We want more for less. We care little about value, so long as we get a lot by spending little. Our culture desires quick fixes for both its problems and its cravings, and our churches have adopted that mentality. We don’t teach meaning because it takes too long. We breeze through packaged liturgies to avoid having to creatively think about worship. We preach sermons aimed at self-help, hopefully finding one random verse to support our desired message because we refuse to take the risk of engaging scripture too seriously—heaven forbid, then we might actually stumble upon the real gospel!
To combat such cheap creativity, we must cultivate a high value of aesthetics—not a value of the superficial, but a value of the wholeness of meaning, of attention to detail, of engaging communication. No longer can it be acceptable not to steep our congregations in the Word. The Word of the Lord is living and active, but only if we enter it, immerse in it, and engage it. The Word cannot be active when we bind it up to serve the idols of culture. I’ve been challenged, and blessed, by making memorization a significant characteristic of my discipleship and an essential characteristic of my preaching. Internalizing something in our hearts gives it great meaning, and the commitment of Scripture to memory will help the church recover its ability to speak with conviction and stand in the riches of God’s grace.
We must walk as Jesus walked. To borrow a line from the great DC Talk, part of our irrelevance is that we “acknowledge Jesus with our lips, but deny Jesus by our lifestyle.” Church is something greater than just a building, and being the church is something greater than what goes on inside of those four walls. Just as God was not content to remain in heaven, so we too must not be content to stay in our churches. We must challenge each other to live faithfully as heralds of the reign of God in our communities. As pastors, we must lead that way by example.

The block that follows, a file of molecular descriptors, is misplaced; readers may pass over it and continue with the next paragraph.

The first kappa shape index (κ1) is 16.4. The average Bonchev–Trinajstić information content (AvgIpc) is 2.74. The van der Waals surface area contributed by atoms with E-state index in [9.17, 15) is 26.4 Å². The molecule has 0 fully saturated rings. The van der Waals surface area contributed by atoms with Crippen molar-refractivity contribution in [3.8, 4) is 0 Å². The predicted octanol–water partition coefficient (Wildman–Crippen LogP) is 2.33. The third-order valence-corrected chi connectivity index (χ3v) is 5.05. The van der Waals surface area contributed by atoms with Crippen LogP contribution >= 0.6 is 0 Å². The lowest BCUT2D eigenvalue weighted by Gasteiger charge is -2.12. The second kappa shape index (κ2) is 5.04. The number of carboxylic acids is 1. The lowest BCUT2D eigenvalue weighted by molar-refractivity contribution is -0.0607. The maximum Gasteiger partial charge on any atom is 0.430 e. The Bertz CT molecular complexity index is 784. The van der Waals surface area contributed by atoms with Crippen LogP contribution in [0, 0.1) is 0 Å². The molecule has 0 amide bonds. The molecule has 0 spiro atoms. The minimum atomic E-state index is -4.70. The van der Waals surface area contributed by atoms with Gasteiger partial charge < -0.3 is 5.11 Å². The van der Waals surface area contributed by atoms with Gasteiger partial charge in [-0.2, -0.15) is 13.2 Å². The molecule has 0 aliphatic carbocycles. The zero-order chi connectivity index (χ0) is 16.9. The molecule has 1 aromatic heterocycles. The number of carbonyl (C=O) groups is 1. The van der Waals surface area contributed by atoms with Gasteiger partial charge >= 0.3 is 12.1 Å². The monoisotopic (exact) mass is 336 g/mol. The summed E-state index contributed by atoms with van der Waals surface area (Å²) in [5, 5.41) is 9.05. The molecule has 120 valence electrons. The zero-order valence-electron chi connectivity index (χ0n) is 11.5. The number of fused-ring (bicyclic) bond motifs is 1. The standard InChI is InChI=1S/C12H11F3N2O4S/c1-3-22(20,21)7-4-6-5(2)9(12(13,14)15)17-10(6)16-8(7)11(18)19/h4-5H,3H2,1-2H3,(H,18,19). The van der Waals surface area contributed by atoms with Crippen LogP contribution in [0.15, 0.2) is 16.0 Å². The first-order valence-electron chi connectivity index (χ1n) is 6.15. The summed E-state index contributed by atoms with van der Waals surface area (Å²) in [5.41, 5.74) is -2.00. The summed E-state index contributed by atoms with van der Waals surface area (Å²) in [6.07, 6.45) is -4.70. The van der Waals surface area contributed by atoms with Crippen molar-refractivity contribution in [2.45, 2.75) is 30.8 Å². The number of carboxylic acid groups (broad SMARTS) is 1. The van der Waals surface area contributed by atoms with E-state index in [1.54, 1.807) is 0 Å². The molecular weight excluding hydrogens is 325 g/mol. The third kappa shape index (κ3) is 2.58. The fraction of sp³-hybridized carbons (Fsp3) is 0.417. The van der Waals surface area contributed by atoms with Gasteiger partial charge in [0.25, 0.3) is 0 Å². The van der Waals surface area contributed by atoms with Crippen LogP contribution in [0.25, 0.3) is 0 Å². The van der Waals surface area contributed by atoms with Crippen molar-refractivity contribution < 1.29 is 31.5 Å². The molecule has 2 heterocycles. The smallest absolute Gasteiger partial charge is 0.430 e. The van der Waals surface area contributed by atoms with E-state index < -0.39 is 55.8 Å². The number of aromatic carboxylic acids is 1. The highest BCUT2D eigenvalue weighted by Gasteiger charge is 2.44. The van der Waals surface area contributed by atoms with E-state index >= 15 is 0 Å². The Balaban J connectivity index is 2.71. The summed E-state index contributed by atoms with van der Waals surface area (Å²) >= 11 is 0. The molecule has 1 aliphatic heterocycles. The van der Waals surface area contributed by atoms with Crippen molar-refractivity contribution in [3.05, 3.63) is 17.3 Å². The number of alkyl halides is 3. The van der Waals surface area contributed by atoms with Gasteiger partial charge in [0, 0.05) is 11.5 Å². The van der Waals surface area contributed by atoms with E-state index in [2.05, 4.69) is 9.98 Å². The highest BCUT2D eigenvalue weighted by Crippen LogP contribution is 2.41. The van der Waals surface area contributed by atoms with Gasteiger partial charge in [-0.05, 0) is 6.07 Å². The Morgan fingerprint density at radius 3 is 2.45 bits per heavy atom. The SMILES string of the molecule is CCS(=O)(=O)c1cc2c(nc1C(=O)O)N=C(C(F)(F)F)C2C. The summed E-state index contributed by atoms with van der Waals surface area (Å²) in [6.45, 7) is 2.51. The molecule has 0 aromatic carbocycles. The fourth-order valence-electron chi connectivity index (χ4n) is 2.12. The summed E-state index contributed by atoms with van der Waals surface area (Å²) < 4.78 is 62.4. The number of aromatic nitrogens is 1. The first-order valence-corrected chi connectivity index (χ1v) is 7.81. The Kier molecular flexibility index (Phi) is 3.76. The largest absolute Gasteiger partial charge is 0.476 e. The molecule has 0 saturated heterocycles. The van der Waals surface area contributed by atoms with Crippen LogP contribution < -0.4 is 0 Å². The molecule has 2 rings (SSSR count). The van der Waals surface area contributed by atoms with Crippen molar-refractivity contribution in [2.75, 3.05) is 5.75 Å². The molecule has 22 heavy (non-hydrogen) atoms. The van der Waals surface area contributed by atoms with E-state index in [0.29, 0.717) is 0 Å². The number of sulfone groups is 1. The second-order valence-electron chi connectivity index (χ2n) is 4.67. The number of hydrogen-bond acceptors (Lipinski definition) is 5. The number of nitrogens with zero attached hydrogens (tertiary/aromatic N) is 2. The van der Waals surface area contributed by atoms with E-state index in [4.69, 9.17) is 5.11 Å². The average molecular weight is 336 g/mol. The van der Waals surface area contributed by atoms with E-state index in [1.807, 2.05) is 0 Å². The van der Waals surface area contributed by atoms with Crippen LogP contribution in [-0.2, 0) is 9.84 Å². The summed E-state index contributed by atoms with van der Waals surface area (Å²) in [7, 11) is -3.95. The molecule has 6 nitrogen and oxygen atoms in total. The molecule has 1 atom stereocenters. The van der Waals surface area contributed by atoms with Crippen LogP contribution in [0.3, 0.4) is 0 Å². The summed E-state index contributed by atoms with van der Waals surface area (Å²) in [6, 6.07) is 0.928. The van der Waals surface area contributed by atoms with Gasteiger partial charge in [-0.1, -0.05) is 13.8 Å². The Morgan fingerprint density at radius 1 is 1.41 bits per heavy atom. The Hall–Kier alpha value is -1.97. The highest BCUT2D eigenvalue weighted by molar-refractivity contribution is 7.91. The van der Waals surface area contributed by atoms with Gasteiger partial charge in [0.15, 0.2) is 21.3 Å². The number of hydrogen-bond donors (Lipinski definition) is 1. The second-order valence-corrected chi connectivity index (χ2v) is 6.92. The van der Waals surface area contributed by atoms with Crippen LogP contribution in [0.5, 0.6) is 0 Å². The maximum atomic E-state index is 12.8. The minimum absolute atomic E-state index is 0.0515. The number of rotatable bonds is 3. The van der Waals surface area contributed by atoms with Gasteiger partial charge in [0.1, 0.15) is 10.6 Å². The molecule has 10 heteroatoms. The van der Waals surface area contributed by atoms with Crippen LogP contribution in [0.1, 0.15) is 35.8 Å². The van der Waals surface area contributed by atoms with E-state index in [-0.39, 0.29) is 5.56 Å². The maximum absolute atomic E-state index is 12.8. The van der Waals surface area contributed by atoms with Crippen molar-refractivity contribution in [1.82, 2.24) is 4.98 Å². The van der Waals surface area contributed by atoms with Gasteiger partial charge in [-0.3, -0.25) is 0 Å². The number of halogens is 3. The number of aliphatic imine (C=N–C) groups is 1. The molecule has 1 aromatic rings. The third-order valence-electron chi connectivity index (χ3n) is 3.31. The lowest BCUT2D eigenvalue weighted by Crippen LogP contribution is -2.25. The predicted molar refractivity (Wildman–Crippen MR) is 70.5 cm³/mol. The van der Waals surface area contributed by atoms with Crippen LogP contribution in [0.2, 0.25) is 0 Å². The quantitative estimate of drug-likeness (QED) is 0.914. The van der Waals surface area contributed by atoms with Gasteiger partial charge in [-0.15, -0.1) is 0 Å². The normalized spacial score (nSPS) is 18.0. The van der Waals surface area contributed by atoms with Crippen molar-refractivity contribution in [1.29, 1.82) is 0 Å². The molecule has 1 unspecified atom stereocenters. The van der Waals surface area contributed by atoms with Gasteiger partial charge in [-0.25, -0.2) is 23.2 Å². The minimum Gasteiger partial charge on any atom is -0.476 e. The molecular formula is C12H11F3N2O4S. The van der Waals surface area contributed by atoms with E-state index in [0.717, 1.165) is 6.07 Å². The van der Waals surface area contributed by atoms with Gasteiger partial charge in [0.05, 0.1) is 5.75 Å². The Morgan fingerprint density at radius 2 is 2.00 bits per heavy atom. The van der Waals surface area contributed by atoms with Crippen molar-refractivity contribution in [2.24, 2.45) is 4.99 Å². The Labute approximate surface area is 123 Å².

The American church has been used by God to bless the worldwide church in many ways. I praise God for that. But the American church has grown soft. In falling for the lie of self-idolatry, it does not teach self-denial or self-sacrifice and it refuses to take risks—it is more about seeking comfort and security. To faithfully communicate the good news of the gospel, every church must lead by example of self-denial. If the pastor is solely focused on making a safe, comfortable living for him or herself, refusing to risk their time, money, and energy in the community surrounding the four walls of the church, then the congregation will develop a similar self-centered focus.
Thankfully, the North American church has a tremendous opportunity to reclaim its relevancy in proclaiming the good news of the gospel of Jesus Christ. My prayer for the church is to have a spirit of holy discontent, a reminder of the gospel in our own lives, and a renewed sense of passion, vitality, and creativity poured into our contemporary articulations of the gospel. I pray that our understanding of the gospel is not shallow or simple, but that the Word of God is rich in meaning and a protagonist in transformation. And most importantly, I encourage you all to pray for one another, and specifically to pray for your pastors. A congregation that regularly and faithfully prays for its pastor(s) is a truly blessed and wonderful family. Pray for a love of the Word, pray for discernment, and pray for the Holy Spirit’s leading in you, through you, and ahead of you.
Brothers and sisters, arise! We who have walked in darkness have seen a great light. Now shine, for your light has come and the glory of the Lord has risen upon you.
Grace + Peace,
PASTORAL LEADERSHIP SERIES
Read the rest of the 10-part series on the practice of pastoral leadership:
- Pastoral Leadership (21 February 2013)
- Organizational Leadership (28 February 2013)
- Learning Leadership (7 March 2013)
- Public Leadership (14 March 2013)
- Collaborative Leadership (21 March 2013)
- Reconciling Leadership (28 March 2013)
- Resourced Leadership (11 April 2013)
- Sacramental Leadership (18 April 2013)
- Pastoral Leadership II (25 April 2013)
- Leadership Transition (2 May 2013)